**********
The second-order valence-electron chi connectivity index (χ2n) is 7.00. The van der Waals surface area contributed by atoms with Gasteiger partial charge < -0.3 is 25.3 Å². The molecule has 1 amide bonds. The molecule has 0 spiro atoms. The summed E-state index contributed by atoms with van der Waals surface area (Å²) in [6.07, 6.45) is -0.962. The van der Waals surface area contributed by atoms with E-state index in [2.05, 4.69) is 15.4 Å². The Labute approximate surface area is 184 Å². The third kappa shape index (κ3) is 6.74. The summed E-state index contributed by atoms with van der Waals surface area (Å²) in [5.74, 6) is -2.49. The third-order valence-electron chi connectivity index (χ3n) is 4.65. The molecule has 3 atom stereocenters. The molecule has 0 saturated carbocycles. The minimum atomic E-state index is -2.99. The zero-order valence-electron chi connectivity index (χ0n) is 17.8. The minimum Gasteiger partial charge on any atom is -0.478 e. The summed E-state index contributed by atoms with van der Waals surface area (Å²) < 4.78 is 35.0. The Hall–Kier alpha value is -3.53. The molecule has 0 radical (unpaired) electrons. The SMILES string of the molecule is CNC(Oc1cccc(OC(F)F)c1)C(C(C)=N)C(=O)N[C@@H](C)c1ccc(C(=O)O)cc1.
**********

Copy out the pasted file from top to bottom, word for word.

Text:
The second-order valence-electron chi connectivity index (χ2n) is 7.00. The van der Waals surface area contributed by atoms with Gasteiger partial charge < -0.3 is 25.3 Å². The molecule has 1 amide bonds. The molecule has 0 spiro atoms. The summed E-state index contributed by atoms with van der Waals surface area (Å²) in [6.07, 6.45) is -0.962. The van der Waals surface area contributed by atoms with E-state index in [2.05, 4.69) is 15.4 Å². The Labute approximate surface area is 184 Å². The third kappa shape index (κ3) is 6.74. The summed E-state index contributed by atoms with van der Waals surface area (Å²) in [5.74, 6) is -2.49. The third-order valence-electron chi connectivity index (χ3n) is 4.65. The molecule has 3 atom stereocenters. The molecule has 0 saturated carbocycles. The minimum atomic E-state index is -2.99. The zero-order valence-electron chi connectivity index (χ0n) is 17.8. The minimum Gasteiger partial charge on any atom is -0.478 e. The summed E-state index contributed by atoms with van der Waals surface area (Å²) < 4.78 is 35.0. The Hall–Kier alpha value is -3.53. The molecule has 0 radical (unpaired) electrons. The SMILES string of the molecule is CNC(Oc1cccc(OC(F)F)c1)C(C(C)=N)C(=O)N[C@@H](C)c1ccc(C(=O)O)cc1.